DUI & DWI Background
There’s a lot of debate about cannabis and driving, and the difference between cannabis and alcohol when it comes to impaired driving.
There are many differences between alcohol and cannabis.
Alcohol is a depressant substance and cannabis is an anti-depressant, and the emotional state of the driver is known to have an impact on driving abilities.
When considering driving after taking any medication remember a DUI isn’t just alcohol.
Alcohol is known as the highest prevalent substance linked to intoxicated driving with the highest incidence of deadly accidents.
A DUI and/or DWI can occur when using any kind of drug or no “drug” at all.
Any substance that can impair motor function and reasoning can be used as a cause for a DUI citation.
- “Drugs” as defined by the State
- Over-the-counter medications (ie. cough syrup)
That’s right!! The medications you pick up at the local drug store can cause a DUI if used before driving.
In fact, most allergy medications are known for impairing the ability to drive. And, because many of these medications contain alcohol it can show up on a test.
Cannabis, on the other hand, is tricky for officials to detect, and there are currently no breathalyzers for cannabis. (Although I have seen some articles on the development of this type of technology…cannabis breathalyzers are soon to come).
Usually when a driver is suspected of being under the influence, the first three field sobriety tests are conducted.
You can refuse to be tested, but it gives them the opportunity to demand another test (ie, breath, blood, urine) and if you refuse one of these tests the consequences are harsher.
Side Note: I’d say it’s better to cooperate when pulled over for any reason, but in this society, I have to confess it depends on things like location, skin color, cultural mannerisms, and other things that shouldn’t really be relevant.
Horizontal gaze nystagmus test – In this test the eye-gaze reactions are measured
when looking over a 45 degree angle without moving the head.
Sober eyes are supposed to naturally and involuntarily jerk after the 45 degree angle, but if the eyes jerk at or before the 45 degrees it is considered a sign of impairment and can be used as evidence.
This is estimated to be 75% reliable. (In my opinion this would be difficult to accurately determine in the field).
Walk and Turn Test – The walk and turn test splits attention between physical and mental abilities. Officials are looking for the following impairments;
- Loss of balance
- Counting the wrong number of steps
- Inability to stay on the line designated for walking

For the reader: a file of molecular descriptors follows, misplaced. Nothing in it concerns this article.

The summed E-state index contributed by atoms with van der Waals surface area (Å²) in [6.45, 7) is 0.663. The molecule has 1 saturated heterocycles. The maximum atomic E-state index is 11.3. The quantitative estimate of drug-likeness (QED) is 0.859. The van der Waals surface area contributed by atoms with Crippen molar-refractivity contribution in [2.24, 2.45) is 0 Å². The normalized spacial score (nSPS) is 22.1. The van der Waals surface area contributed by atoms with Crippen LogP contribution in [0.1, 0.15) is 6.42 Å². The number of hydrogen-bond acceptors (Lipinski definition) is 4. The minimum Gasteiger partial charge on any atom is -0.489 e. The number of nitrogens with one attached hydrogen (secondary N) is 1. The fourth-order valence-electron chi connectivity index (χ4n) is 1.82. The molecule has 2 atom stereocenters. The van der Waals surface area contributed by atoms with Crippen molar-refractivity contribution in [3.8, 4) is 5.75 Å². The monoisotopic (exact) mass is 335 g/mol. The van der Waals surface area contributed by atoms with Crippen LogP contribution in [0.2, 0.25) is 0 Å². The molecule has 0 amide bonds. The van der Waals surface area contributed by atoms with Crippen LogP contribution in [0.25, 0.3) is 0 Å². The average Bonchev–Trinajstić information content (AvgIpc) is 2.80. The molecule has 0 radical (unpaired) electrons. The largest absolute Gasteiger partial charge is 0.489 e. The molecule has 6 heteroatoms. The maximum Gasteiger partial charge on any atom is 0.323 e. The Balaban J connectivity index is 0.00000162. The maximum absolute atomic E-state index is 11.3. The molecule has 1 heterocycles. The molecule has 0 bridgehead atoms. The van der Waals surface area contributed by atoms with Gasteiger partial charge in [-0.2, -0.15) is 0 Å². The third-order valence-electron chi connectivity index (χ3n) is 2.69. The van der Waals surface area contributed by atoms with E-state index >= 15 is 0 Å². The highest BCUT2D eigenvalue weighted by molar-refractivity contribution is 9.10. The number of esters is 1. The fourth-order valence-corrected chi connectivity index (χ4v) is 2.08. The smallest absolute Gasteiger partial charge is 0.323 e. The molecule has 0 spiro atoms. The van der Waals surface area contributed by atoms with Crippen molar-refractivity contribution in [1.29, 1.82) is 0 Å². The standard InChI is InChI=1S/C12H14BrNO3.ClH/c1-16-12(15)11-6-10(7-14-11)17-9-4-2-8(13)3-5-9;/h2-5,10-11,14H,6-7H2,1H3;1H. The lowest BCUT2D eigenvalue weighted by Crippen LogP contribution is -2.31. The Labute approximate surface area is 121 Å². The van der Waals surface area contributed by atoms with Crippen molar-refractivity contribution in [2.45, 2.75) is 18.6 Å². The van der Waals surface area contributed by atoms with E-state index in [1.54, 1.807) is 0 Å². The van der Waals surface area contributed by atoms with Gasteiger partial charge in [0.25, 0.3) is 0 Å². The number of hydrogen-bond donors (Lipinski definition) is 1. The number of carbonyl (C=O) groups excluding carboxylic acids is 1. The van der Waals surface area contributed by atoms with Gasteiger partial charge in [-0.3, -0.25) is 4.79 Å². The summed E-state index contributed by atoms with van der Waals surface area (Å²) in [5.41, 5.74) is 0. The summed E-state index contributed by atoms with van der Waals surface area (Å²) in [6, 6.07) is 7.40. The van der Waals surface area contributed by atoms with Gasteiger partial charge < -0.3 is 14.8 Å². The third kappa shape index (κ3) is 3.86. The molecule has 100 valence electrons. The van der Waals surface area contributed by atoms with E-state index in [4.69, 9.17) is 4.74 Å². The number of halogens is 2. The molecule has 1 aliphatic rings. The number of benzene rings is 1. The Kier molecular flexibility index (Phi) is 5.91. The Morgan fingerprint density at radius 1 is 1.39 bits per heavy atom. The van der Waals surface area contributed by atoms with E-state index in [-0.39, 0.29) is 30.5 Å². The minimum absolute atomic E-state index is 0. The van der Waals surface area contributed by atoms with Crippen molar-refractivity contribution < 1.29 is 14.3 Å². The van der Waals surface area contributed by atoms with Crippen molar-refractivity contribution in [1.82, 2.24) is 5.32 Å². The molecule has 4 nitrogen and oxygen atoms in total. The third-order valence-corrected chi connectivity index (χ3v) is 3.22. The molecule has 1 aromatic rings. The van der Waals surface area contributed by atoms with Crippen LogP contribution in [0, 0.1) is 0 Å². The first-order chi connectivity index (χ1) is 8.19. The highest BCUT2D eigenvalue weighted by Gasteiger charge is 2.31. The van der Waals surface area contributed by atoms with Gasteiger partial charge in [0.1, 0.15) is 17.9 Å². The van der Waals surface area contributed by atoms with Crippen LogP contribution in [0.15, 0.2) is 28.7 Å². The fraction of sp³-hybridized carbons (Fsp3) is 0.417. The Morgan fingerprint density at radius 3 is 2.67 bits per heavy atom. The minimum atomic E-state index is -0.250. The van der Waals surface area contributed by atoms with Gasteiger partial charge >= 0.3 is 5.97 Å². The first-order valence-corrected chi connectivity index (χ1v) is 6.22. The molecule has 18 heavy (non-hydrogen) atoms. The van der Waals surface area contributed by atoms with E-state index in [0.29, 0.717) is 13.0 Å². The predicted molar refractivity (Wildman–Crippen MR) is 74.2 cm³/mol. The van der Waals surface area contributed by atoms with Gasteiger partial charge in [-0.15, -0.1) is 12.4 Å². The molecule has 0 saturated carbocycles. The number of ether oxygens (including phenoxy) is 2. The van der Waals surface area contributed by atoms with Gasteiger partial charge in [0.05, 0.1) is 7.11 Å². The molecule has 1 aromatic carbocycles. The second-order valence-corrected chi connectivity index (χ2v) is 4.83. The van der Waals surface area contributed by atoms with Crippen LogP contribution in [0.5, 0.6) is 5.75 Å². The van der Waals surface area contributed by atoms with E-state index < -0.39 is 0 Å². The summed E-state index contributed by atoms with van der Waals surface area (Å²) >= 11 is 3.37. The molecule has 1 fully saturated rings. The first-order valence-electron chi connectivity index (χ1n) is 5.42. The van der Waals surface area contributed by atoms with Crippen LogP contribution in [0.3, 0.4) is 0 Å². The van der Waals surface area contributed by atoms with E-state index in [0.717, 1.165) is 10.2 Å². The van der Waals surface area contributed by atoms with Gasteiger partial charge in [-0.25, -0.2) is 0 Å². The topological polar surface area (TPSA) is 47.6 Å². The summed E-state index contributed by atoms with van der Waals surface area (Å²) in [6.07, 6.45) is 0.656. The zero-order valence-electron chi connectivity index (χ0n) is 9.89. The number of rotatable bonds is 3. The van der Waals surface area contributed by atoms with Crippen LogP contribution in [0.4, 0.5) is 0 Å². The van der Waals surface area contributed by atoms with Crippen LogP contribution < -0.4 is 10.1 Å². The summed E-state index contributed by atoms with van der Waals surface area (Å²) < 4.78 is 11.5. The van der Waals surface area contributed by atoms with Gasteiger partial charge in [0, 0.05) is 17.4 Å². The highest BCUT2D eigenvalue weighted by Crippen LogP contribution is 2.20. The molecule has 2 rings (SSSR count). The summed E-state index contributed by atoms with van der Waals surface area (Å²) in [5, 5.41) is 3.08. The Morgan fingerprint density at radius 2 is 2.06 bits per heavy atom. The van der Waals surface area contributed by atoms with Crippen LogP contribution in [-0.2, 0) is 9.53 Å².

- Breaks in walking
- Beginning before instructed
This test is considered 68% reliable.
In my opinion, dividing attention is probably not the best way to determine driving abilities. Coming from a person who loves science and watching brain games, the brain cannot divide its attention without making mistakes in one area or the other, which makes me question the test validity.
One leg stand test – Also a test of divided attention. Officials will consider impairments during this balance test if they see;
- Putting your foot down
This test is considered 65% accurate.
Although I might question the reliability of these tests. There is evidence to suggest that these tests work, which is why its used as evidence in court.
Other methods of testing;
Drug swab test, a saliva test used to detect traces of drugs. (This test isn’t 100% accurate either, because traces of the drug can stay in saliva for three days, long after intoxication has subsided.
Cannabis and Driving
Cannabis is an interesting “drug” because its effects are said to be the opposite of alcohol. It does still cause impairment, but not in the way most believe.
Cannabis does impair psychomotor skills and reaction time, but not to the same degree as alcohol. Risk of accidents seem to increase as blood intoxication levels increase with any type of drug.
When cannabis is isolated and subject groups are controlled for validity there is NO significant increase in accident risks.
Cannabis is the best medication when you HAVE to drive.
Cannabinoids already exist in the body, but increase in cannabinoids cause the patients to be increasingly aware of their impairment.
Cannabis patients over-compensate for their impairments.
Patients will drive slower and leave more room for reaction time in case of emergencies.
Most studies (although limited) suggest that cannabis does not increase the risk of accidents and cannabis has little effect on driving skills and abilities.
I’m not suggesting you drive under the influence, but of all the drugs that could be used with patients that need to drive, cannabis is the safest.
Since cannabis is present in the system for a very long time, it is very difficult to link cannabis to unsafe driving.
Cannabis can be present in the body at the time, without the patient being “high.”
Cannabis consumers should know that 13 micrograms of THC is equal to the impairment level of .08 alcohol.
Laws regarding cannabis impairment and consequences are different in each state. In California, possession has been decriminalized and use is legal for medical patients, but no specific laws regarding cannabis and driving.
There are many people who suffer from illnesses that absolutely need their medication. Sometimes throughout the day, whether or not they have to drive.
It is for the sake of these people that I believe only the safest medication should be used when needing to drive. And yes, I do believe cannabis is safest medication.
Drinking and Driving; Cannabis and Driving; Photos from;